I thought it was great book. You see see the flow of violence and changes to the city of Boston through the eyes of the three brothers: Ricky, the burglar; Michael, the lawyer; and Joe, the cop. The story gets complicated as all you jump around through the eyes of the brothers and the backdrop of criminal activity.

The crime is not just in the background. Joe, the cop, is a bad gambler who gets behind on his debts and starts working for the bad guys. In the first chapter, Ricky steals some jewelry from a hotel room at the Copley Plaza Hotel.

The Boston underworld in the book is a brutal place. It may be too violent for some readers. Just as violent is the destruction of the physical city as 46 acres of homes and small businesses in the West End are bulldozed to make way for a handful of residential high rises.

You also may have noticed from the picture that I read The Strangler on my new Kindle. This is the first book that I’ve read on the device and I’m not sure how much that influenced the reading experience. I really like the portability of the device. It’s lightweight, easy to carry and easy to hold. I also like that it dedicated to reading, so it doesn’t have Twitter, Facebook, email and all the distractions that would come with an iPad. I can focus on the reading.

I think Bill would appreciate a device without distractions. He just finished writing his third book using an AlphaSmart Neo. That allows him to focus on writing, without all the distractions he would get a full blown laptop.

The Strangler marks the 22nd book I’ve read in 2010. (I am continuing on my quest to finish 52 books for the year.) Next up is Sleepless, a novel by Charlie Huston.

Mission Flats – A Great Crime Novel for Your Bookshelf

mission-flats

What do you look for in your crime novels? Plot twists? Good cops doing good things and bad cops doing bad things? Good cops doing thing bad things and bad cops doing good things? The seedy underside of the criminal justice system?

Then you will enjoy William Landay’s Mission Flats. If you have some leftover funds from your holiday gifts, pick up a copy.

The book starts off with three homicides: the ugly slaying of a beat cop in 1977, the botched drug bust that left another officer dead in 1987, and a dead assistant district attorney in the present. The last murder happens in a small town in Maine. That brings the local sheriff into the investigation of the other two murders.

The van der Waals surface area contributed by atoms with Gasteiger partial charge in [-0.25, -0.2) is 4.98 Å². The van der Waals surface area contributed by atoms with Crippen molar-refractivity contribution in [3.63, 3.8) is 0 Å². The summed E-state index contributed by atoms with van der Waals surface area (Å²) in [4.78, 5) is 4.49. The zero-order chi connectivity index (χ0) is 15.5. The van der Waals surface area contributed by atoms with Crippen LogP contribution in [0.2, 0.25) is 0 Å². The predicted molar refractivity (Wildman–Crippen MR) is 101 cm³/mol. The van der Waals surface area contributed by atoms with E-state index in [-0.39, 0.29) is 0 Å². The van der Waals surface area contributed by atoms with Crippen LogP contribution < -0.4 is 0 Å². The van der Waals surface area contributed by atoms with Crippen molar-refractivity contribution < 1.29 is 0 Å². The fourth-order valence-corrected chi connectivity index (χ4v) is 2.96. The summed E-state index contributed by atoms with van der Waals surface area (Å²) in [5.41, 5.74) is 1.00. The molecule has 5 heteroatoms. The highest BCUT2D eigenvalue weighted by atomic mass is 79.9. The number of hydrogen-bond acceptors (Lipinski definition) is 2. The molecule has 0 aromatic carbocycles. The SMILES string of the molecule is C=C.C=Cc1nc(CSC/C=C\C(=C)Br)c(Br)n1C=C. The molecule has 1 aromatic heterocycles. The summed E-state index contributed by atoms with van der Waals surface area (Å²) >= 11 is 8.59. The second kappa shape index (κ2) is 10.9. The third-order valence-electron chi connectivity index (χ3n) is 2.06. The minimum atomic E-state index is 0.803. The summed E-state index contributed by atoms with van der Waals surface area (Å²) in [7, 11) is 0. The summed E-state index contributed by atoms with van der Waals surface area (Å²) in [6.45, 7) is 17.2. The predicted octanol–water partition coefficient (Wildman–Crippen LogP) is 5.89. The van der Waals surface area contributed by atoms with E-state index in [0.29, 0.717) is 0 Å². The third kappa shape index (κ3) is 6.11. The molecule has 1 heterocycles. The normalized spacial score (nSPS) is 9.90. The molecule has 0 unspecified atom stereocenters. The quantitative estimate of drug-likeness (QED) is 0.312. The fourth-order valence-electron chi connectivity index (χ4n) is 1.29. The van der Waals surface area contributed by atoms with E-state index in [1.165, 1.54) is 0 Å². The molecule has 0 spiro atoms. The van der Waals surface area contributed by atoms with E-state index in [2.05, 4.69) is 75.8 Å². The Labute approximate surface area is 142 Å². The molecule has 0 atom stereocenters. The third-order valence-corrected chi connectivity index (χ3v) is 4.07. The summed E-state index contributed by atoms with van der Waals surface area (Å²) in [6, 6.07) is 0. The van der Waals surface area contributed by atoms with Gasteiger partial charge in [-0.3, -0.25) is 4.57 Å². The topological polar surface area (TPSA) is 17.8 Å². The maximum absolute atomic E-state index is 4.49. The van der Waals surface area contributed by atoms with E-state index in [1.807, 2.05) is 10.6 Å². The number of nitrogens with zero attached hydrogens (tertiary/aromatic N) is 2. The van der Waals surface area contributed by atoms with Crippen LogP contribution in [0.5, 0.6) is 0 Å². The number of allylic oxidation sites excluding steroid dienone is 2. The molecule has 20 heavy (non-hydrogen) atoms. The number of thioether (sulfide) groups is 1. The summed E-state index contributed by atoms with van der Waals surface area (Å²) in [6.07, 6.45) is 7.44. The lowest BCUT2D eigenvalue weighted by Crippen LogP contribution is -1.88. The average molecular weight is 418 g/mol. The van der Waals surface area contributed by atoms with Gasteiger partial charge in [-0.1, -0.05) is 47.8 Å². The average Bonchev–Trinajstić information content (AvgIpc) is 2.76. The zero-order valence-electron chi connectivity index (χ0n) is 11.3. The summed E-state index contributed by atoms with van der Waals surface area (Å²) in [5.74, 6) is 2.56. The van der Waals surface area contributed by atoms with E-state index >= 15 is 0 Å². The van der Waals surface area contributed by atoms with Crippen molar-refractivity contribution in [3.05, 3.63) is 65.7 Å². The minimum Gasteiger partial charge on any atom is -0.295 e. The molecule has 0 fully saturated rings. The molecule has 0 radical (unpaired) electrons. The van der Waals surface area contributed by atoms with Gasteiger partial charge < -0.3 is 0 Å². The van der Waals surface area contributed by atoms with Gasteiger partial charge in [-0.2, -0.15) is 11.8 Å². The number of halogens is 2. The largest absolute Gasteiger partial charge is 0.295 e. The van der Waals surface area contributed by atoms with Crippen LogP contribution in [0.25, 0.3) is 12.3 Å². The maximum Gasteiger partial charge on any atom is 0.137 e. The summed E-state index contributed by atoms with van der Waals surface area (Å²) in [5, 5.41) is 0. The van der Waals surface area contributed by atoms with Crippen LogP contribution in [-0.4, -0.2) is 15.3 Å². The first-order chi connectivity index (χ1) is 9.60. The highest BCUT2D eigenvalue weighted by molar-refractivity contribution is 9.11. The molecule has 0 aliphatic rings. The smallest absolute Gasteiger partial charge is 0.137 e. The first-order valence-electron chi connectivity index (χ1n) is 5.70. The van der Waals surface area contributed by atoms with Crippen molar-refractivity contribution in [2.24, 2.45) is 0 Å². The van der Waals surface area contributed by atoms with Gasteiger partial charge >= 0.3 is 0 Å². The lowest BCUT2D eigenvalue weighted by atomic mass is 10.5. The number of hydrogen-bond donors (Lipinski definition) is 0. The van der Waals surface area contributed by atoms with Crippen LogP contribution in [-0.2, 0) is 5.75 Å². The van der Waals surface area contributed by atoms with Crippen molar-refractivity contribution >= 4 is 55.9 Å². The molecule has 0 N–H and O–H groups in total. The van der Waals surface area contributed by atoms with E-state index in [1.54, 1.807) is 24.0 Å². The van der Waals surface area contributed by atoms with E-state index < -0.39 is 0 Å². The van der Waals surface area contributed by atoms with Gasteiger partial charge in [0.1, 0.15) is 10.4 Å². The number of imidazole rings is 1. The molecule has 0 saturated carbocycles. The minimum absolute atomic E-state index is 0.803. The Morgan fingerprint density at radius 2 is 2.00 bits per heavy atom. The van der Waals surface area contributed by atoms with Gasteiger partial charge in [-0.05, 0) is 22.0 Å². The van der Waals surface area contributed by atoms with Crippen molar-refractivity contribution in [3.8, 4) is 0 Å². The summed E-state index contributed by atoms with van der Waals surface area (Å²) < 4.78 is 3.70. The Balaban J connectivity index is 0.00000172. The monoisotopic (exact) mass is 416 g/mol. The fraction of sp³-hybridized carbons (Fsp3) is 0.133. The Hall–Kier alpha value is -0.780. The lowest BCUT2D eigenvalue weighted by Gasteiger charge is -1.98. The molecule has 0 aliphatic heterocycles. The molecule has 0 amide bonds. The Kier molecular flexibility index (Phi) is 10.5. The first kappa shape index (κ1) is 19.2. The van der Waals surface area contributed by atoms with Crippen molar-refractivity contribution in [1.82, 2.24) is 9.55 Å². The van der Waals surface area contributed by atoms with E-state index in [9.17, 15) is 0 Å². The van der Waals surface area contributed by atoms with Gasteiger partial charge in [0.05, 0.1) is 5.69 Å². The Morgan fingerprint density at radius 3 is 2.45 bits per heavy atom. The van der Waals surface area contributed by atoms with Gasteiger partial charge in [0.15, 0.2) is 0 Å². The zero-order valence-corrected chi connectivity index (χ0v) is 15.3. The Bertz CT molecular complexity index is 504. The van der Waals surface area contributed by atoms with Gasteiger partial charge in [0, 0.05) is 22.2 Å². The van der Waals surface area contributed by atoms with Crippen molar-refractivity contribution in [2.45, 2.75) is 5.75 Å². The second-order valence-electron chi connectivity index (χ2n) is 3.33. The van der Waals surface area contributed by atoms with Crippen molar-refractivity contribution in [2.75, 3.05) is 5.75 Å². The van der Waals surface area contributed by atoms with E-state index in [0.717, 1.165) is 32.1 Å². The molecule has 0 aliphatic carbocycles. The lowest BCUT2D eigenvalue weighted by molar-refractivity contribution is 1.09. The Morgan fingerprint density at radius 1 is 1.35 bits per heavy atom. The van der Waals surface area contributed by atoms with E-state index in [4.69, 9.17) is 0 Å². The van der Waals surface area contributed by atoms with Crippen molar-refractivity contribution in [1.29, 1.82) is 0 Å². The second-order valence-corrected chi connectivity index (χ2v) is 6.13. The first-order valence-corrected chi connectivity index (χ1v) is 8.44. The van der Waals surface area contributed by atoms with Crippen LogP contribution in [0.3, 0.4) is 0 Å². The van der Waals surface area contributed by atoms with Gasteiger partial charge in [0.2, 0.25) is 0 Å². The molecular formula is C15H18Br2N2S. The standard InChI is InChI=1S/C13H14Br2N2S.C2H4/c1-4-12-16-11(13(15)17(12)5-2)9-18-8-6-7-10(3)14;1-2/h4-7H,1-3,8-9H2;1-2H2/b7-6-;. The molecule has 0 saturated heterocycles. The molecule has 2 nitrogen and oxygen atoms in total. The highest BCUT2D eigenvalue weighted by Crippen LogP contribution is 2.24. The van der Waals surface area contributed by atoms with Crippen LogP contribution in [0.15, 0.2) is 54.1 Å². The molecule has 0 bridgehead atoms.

Before I go much further, I need to let you know that Bill (yeah, I know him as Bill) is a friend. Our sons went to the same preschool. We have been to each others’ homes and countless kids’ birthday parties. And if you buy his book through one of the links in this post I get a very small commission from Amazon.

But you don’t have to take my word for how good the book is.

Mission Flats won the John Creasey Memorial Dagger literary award for first time novelists writing crime fiction in 2003.

New York Times Book Review: “Tough but true: a first-time novelist has to bring something new to the table — something like the trumps that William Landay throws down in his high-stakes police procedural.”

Bill is a former was an assistant district attorney before he turned to writing. He brings depth and authenticity to the characters and criminal justice system.

Here is my favorite quote from the book:

“There is no absolute beginning to any story, after all. There is only the moment you begin watching.”

My review may be biased, but I’m also a bit sheepish to admit that after all these years I just got around to reading his book. Now that our kids are not in school together, I wish I had read the book earlier. You can read the chapter one of Mission Flats if you want to get a taste of the book.

I added his second book, The Strangler to my reading list. Bill is also working on his third book. You can see how he doing with it on his blog: William Landay’s blog.